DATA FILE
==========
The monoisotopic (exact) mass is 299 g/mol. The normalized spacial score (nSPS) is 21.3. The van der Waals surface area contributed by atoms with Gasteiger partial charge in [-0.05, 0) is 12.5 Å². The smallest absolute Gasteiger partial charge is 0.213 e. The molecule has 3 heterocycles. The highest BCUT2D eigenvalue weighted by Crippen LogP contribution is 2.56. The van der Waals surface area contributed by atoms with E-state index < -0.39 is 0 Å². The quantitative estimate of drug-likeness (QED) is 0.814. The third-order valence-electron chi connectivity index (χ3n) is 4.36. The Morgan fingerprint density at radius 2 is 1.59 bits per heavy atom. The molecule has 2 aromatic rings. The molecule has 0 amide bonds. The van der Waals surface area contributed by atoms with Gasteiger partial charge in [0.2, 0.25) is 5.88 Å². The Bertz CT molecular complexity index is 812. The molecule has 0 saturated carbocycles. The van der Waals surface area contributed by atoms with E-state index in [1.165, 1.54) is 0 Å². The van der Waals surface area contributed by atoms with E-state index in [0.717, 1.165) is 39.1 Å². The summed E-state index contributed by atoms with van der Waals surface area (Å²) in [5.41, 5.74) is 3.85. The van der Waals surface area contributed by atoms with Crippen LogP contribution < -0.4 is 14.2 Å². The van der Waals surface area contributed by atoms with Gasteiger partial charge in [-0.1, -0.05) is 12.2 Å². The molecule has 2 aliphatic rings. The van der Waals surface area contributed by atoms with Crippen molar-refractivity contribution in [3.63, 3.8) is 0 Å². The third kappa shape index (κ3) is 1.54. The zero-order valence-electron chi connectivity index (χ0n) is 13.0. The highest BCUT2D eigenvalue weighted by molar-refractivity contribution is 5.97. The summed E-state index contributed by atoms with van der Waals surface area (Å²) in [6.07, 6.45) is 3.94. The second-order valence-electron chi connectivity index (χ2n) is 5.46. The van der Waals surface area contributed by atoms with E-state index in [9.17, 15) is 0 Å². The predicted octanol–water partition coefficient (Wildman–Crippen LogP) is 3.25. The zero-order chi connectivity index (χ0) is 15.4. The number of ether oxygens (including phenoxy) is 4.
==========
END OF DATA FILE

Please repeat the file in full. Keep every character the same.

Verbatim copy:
The monoisotopic (exact) mass is 299 g/mol. The normalized spacial score (nSPS) is 21.3. The van der Waals surface area contributed by atoms with Gasteiger partial charge in [-0.05, 0) is 12.5 Å². The smallest absolute Gasteiger partial charge is 0.213 e. The molecule has 3 heterocycles. The highest BCUT2D eigenvalue weighted by Crippen LogP contribution is 2.56. The van der Waals surface area contributed by atoms with E-state index < -0.39 is 0 Å². The quantitative estimate of drug-likeness (QED) is 0.814. The third-order valence-electron chi connectivity index (χ3n) is 4.36. The Morgan fingerprint density at radius 2 is 1.59 bits per heavy atom. The molecule has 2 aromatic rings. The molecule has 0 amide bonds. The van der Waals surface area contributed by atoms with Gasteiger partial charge in [0.2, 0.25) is 5.88 Å². The Bertz CT molecular complexity index is 812. The molecule has 0 saturated carbocycles. The van der Waals surface area contributed by atoms with E-state index in [1.165, 1.54) is 0 Å². The van der Waals surface area contributed by atoms with E-state index in [0.717, 1.165) is 39.1 Å². The summed E-state index contributed by atoms with van der Waals surface area (Å²) in [5.41, 5.74) is 3.85. The van der Waals surface area contributed by atoms with Crippen LogP contribution < -0.4 is 14.2 Å². The van der Waals surface area contributed by atoms with Gasteiger partial charge in [-0.1, -0.05) is 12.2 Å². The molecule has 2 aliphatic rings. The van der Waals surface area contributed by atoms with Crippen molar-refractivity contribution in [3.63, 3.8) is 0 Å². The third kappa shape index (κ3) is 1.54. The zero-order valence-electron chi connectivity index (χ0n) is 13.0. The highest BCUT2D eigenvalue weighted by molar-refractivity contribution is 5.97. The summed E-state index contributed by atoms with van der Waals surface area (Å²) in [6.07, 6.45) is 3.94. The second-order valence-electron chi connectivity index (χ2n) is 5.46. The van der Waals surface area contributed by atoms with E-state index in [9.17, 15) is 0 Å². The predicted octanol–water partition coefficient (Wildman–Crippen LogP) is 3.25. The zero-order chi connectivity index (χ0) is 15.4. The number of ether oxygens (including phenoxy) is 4.